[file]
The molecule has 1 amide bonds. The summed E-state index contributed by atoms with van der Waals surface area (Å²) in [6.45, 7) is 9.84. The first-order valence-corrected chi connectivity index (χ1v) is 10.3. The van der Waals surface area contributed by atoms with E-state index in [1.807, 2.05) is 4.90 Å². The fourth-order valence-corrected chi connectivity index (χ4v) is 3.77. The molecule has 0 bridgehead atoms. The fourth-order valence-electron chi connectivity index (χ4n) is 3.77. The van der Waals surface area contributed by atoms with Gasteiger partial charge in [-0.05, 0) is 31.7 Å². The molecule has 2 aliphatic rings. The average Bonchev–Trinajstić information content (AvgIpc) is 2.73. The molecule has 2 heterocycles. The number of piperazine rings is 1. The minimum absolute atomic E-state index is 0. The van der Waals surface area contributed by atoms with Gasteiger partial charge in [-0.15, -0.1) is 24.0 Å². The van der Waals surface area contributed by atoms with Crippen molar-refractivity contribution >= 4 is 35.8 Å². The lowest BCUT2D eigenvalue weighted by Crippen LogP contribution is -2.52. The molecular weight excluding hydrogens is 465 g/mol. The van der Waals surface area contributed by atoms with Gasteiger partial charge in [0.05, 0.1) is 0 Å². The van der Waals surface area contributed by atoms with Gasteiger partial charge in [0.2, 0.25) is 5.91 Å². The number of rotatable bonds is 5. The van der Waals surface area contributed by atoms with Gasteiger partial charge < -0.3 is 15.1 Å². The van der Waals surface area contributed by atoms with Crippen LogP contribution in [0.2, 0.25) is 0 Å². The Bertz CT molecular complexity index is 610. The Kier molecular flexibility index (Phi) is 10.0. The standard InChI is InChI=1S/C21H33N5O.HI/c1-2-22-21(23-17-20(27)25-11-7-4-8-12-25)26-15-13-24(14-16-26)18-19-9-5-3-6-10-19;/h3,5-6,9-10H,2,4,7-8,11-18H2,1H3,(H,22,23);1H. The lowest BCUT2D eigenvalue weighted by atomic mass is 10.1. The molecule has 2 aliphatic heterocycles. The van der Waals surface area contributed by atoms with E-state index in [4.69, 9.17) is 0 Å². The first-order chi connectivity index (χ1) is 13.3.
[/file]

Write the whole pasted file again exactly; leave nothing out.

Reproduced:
The molecule has 1 amide bonds. The summed E-state index contributed by atoms with van der Waals surface area (Å²) in [6.45, 7) is 9.84. The first-order valence-corrected chi connectivity index (χ1v) is 10.3. The van der Waals surface area contributed by atoms with E-state index in [1.807, 2.05) is 4.90 Å². The fourth-order valence-corrected chi connectivity index (χ4v) is 3.77. The molecule has 0 bridgehead atoms. The fourth-order valence-electron chi connectivity index (χ4n) is 3.77. The van der Waals surface area contributed by atoms with Gasteiger partial charge in [-0.05, 0) is 31.7 Å². The molecule has 2 aliphatic rings. The average Bonchev–Trinajstić information content (AvgIpc) is 2.73. The molecule has 2 heterocycles. The number of piperazine rings is 1. The minimum absolute atomic E-state index is 0. The van der Waals surface area contributed by atoms with Gasteiger partial charge in [-0.15, -0.1) is 24.0 Å². The van der Waals surface area contributed by atoms with Crippen molar-refractivity contribution >= 4 is 35.8 Å². The lowest BCUT2D eigenvalue weighted by Crippen LogP contribution is -2.52. The molecular weight excluding hydrogens is 465 g/mol. The van der Waals surface area contributed by atoms with Gasteiger partial charge in [0.05, 0.1) is 0 Å². The van der Waals surface area contributed by atoms with Gasteiger partial charge in [0.2, 0.25) is 5.91 Å². The number of rotatable bonds is 5. The van der Waals surface area contributed by atoms with Gasteiger partial charge < -0.3 is 15.1 Å². The van der Waals surface area contributed by atoms with Crippen LogP contribution in [0.2, 0.25) is 0 Å². The Bertz CT molecular complexity index is 610. The Kier molecular flexibility index (Phi) is 10.0. The standard InChI is InChI=1S/C21H33N5O.HI/c1-2-22-21(23-17-20(27)25-11-7-4-8-12-25)26-15-13-24(14-16-26)18-19-9-5-3-6-10-19;/h3,5-6,9-10H,2,4,7-8,11-18H2,1H3,(H,22,23);1H. The lowest BCUT2D eigenvalue weighted by atomic mass is 10.1. The molecule has 2 aliphatic heterocycles. The van der Waals surface area contributed by atoms with E-state index in [4.69, 9.17) is 0 Å². The first-order chi connectivity index (χ1) is 13.3.